National Farm Safety and Health Week Is Sept. 18-24

Daily webinars and educational topics planned during safety week

September 15, 2022, 11:28 am | Steven A. Freeman

AMES, Iowa – Consistently ranked as the most dangerous industry in America, farmers and those involved with the agricultural sector are reminded of the many ways they can practice farm safety.

National Farm Safety and Health Week is Sept. 18-24, with educational opportunities planned for people of all ages, including weekday webinars hosted by farm safety experts.

Fall harvest time is one of the busiest and most dangerous seasons of the year for the agriculture industry, which is why the third week of September is recognized as National Farm Safety and Health Week.National Farm Safety week graphic.

The 2019 data for the U.S. Bureau of Labor Statistics indicates that the agricultural sector is still the most dangerous in America with 573 fatalities, or an equivalent of 23.1 deaths per 100,000 workers.

“Iowa is home of some of the most productive soil in the world, which allows us to lead the nation in a variety of agricultural outputs, but our most important agricultural resources are the farmers and agricultural workers who make this possible,” said Steven Freeman, professor in agricultural and biosystems engineering at Iowa State University. “All Iowans should join with our agricultural safety professionals in working together to reduce the risks associated with agricultural production.”

The AgriSafe Network, based in northeast Iowa, will hold free daily farm safety webinars at noon and 2 p.m. CDT. Participants need only register once to access all webinars.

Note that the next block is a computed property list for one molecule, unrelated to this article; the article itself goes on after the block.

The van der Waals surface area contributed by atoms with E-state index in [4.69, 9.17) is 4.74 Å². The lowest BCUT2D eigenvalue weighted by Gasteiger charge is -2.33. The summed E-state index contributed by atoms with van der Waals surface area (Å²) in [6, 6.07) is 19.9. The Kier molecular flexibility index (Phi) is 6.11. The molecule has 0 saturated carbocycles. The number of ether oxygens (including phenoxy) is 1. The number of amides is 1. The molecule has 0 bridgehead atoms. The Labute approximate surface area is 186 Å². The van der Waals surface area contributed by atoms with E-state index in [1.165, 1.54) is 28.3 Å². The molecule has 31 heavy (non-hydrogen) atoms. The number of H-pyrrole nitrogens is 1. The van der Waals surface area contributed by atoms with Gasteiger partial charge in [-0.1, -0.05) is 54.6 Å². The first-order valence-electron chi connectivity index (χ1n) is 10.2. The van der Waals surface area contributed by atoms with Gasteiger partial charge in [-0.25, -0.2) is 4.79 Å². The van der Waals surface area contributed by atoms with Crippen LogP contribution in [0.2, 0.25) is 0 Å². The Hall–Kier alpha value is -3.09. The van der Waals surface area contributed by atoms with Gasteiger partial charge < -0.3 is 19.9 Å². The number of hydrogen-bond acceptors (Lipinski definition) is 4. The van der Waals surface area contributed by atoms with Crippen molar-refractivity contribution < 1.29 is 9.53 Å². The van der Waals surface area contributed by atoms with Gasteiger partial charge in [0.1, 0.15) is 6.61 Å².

Daily topics and webinars

  • Monday, Sept. 19. Tractor Safety and Rural Roadway Safety. “Crashes Involving Agricultural Vehicles,” followed by “ATV/UTV Safety for Farm Women.”
  • Tuesday, Sept. 20. Overall Farmer Health. “Putting Time and Distance Between Someone at Risk of Suicide and Lethal Means,” followed by “Heat and Wildfire Smoke Exposure Among Agricultural Workers.”
  • Wednesday, Sept. 21. Safety and Health for Youth in Agriculture. “Protecting and Promoting the Health of Young Agricultural Workers: The Role of Employers and Supervisors,” followed by “Farm Youth Mental Health: What We Know and How to Help.”
  • Thursday, Sept. 22. Confined Spaces. “Roundtable Discussion: Grain Bin Safety,” followed by “Confined Space: Grain Bin Entry.”
  • Friday, Sept. 23. Safety and Health for Women in Agriculture. “More than Milk: Strong Bones and Injury Prevention for Aging Women in Ag,” followed by “¡Basta! Working Together to Prevent Sexual Harassment in the Agricultural Workplace.”

National Farm Safety and Health Week is led by the National Education Center for Agricultural Safety, the agricultural partner of the National Safety Council.

The center also offers safety training resources related to various agricultural practices and industry sectors. In addition, the center provides rescue program information, for those responding to injuries and incidents.

Shareable photo: National Farm Safety and Health Week graphic.

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